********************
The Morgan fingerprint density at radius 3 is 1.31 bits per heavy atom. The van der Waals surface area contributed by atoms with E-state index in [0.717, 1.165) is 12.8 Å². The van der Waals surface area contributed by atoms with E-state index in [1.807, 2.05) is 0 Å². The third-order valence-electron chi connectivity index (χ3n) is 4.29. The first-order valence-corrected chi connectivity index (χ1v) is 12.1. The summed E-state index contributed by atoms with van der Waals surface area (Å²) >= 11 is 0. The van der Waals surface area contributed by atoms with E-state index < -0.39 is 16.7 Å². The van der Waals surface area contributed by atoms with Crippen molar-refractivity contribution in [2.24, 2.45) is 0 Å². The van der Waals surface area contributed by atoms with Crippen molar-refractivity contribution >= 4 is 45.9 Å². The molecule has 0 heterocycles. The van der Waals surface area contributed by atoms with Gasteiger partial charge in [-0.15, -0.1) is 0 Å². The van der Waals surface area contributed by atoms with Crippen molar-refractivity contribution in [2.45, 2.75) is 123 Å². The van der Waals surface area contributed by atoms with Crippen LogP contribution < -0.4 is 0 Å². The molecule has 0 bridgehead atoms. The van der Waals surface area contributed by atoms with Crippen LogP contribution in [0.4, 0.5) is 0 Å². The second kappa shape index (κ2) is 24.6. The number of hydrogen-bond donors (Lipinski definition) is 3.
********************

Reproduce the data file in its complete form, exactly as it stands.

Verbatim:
The Morgan fingerprint density at radius 3 is 1.31 bits per heavy atom. The van der Waals surface area contributed by atoms with E-state index in [0.717, 1.165) is 12.8 Å². The van der Waals surface area contributed by atoms with E-state index in [1.807, 2.05) is 0 Å². The third-order valence-electron chi connectivity index (χ3n) is 4.29. The first-order valence-corrected chi connectivity index (χ1v) is 12.1. The summed E-state index contributed by atoms with van der Waals surface area (Å²) >= 11 is 0. The van der Waals surface area contributed by atoms with E-state index < -0.39 is 16.7 Å². The van der Waals surface area contributed by atoms with Crippen molar-refractivity contribution in [2.24, 2.45) is 0 Å². The van der Waals surface area contributed by atoms with Crippen molar-refractivity contribution >= 4 is 45.9 Å². The molecule has 0 heterocycles. The van der Waals surface area contributed by atoms with Gasteiger partial charge in [-0.15, -0.1) is 0 Å². The van der Waals surface area contributed by atoms with Crippen molar-refractivity contribution in [2.45, 2.75) is 123 Å². The van der Waals surface area contributed by atoms with Crippen LogP contribution < -0.4 is 0 Å². The molecule has 0 bridgehead atoms. The van der Waals surface area contributed by atoms with Crippen LogP contribution in [0.4, 0.5) is 0 Å². The second kappa shape index (κ2) is 24.6. The number of hydrogen-bond donors (Lipinski definition) is 3.